Here are the most important news, trends and analysis that investors need to start their trading day:
1. Stock futures rally after S&P 500, Nasdaq breaks 3-day loss streak
Traders work at the site of the New York Stock Exchange (NYSE), October 12, 2021.
Brendan McDermid | Reuters
Government has been absent since two key economic reports ahead of Wall Street’s opening on Thursday: September PPI and jobless claims. In the week ending October 9, the number of first-time jobless claims fell to a Covid-era low of 293,000 – less than expected. PPI header and basic PPI, which excludes food, energy and trade, grew by 8.6% and 5.9% over last year., respectively, similar to the August increase over the same period last year. Wholesale inflation on Thursday came after the release of higher consumer inflation data on Wednesday. With price pressures mounting, the social security cost of living adjustment will be 5.9% next year, the largest increase in about 40 years.
3. Shares of banks and healthcare-related companies rallied on strong results.
The pace of the earnings season accelerated on Thursday, with many banks reporting quarterly results ahead of the bell and their shares rallying premarket.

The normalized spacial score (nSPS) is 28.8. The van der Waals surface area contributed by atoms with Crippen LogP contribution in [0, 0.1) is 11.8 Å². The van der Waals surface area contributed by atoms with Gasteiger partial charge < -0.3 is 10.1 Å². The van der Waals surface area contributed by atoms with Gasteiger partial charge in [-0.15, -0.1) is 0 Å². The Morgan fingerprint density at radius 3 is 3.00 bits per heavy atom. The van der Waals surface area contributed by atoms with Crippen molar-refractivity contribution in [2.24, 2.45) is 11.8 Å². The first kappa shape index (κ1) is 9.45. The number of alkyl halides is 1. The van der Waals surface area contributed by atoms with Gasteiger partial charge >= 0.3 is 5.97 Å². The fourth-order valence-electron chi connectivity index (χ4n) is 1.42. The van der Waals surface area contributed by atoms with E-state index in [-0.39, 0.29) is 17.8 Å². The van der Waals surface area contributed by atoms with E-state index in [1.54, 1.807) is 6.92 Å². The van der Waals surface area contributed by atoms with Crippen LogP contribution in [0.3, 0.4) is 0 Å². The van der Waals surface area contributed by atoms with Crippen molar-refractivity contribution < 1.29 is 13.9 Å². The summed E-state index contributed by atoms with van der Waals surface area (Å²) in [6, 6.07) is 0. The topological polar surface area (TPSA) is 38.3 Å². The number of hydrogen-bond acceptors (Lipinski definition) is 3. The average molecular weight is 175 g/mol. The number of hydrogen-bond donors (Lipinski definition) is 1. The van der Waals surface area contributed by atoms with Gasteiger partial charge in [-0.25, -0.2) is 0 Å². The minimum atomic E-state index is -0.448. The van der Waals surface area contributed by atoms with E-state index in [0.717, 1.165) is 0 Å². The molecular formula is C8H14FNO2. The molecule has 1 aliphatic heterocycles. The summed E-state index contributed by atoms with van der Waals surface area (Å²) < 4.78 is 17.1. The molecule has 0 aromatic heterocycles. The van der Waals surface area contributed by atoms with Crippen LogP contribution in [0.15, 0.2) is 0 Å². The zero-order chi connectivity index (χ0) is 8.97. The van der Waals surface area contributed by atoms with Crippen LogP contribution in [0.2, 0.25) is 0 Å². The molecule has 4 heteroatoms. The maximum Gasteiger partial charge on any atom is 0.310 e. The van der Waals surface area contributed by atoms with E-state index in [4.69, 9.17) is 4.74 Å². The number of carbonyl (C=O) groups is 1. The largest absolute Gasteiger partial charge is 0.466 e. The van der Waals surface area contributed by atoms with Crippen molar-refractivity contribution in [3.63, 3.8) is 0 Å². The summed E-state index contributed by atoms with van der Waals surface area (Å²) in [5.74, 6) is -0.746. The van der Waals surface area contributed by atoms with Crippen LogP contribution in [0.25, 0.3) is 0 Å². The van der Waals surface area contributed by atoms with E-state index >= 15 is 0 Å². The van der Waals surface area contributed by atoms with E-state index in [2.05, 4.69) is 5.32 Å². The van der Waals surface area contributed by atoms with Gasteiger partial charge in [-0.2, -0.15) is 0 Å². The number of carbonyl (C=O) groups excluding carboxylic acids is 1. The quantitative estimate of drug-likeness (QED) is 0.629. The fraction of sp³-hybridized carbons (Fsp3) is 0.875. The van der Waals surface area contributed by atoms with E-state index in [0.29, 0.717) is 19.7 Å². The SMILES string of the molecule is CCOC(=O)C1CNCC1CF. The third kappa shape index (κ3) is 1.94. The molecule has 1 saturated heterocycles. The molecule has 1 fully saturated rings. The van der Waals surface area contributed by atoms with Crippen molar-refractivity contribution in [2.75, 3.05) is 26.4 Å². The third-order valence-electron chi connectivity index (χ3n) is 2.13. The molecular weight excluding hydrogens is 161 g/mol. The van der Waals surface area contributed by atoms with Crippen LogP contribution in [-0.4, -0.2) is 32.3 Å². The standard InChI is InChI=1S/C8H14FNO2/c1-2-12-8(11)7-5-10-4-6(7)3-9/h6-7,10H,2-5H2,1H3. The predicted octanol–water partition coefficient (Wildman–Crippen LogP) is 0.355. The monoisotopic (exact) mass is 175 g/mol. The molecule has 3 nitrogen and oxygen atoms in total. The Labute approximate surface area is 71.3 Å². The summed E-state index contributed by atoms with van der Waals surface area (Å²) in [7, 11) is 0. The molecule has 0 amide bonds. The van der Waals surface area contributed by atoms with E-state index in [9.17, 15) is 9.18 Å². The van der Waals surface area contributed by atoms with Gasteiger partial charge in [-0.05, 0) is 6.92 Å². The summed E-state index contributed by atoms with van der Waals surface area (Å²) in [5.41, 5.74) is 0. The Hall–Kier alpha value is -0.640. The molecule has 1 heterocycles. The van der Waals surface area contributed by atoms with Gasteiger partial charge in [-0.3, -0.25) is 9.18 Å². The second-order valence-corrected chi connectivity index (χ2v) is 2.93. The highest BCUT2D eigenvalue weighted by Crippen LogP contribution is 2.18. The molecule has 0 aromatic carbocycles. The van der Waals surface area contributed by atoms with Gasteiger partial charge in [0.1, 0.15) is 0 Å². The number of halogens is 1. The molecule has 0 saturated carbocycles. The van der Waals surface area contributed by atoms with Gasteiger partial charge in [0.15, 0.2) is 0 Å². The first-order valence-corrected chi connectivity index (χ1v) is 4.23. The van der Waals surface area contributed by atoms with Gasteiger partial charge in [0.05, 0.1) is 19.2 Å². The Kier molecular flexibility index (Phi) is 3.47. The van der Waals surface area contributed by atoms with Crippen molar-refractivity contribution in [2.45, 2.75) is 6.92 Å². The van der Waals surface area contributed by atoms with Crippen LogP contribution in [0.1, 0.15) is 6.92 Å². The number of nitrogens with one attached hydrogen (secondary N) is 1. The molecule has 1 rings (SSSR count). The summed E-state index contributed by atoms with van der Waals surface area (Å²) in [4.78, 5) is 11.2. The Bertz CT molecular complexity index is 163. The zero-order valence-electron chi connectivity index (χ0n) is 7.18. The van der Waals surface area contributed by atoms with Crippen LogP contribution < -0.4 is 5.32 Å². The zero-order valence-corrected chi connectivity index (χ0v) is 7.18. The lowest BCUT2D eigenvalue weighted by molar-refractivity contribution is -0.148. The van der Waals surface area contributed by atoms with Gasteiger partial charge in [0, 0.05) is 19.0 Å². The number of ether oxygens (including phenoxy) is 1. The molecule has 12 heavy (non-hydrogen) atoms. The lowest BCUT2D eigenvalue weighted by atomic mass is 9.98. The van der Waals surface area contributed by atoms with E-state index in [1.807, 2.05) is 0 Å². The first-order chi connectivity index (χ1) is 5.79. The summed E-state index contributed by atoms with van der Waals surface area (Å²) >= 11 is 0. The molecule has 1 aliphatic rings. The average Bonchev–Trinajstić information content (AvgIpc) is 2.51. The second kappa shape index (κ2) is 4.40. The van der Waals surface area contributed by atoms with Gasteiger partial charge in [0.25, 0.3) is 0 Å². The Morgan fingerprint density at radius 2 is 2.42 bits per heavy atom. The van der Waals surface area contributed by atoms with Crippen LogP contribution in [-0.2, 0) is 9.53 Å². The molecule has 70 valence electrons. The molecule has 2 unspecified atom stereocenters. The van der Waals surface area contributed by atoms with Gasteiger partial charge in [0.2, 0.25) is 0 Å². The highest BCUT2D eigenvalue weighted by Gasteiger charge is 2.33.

4. The FDA vaccine team prepares to review the Moderna, J&J boosters.
A registered nurse applies a dose of Moderna COVID-19 vaccine to Sarasota Hospital worker Larry Hammers, 62, at Sarasota Memorial Hospital in Sarasota, Florida on September 24, 2021.
Shannon Stapleton | Reuters
The FDA Vaccine Advisory Group meets Thursday to consider revaccination for Moderna regimen with two Covid vaccines. FDA scientists on Tuesday declined to take this position. The agency group then meets on Friday to discuss Johnson & Johnson’s single-shot booster and combination vaccine data. A highly anticipated NIH study released Wednesday suggests J&J recipients would be better off getting a booster from Pfizer or Moderna. Also on Wednesday, the FDA said data provided by J&J suggests an additional dose may be beneficial to recipients. The booster for Pfizer’s two-vaccine vaccine was approved for specific populations in the last month.
5. Dramatic Increase in Foreclosures As Covid Mortgage Foreclosures Expire
fstop123 | E + | Getty Images
Foreclosures are starting to rise as government and private sector programs to help homeowners cope with the economic fallout from the Covid pandemic began to expire. Mortgage lenders began buying back 25,209 properties in the third quarter, up 32% from the second quarter. This is a 67% year-on-year increase over the third quarter of 2020, according to mortgage data company Attom. The states with the most new foreclosures were California, Texas, Florida, New York, and Illinois.
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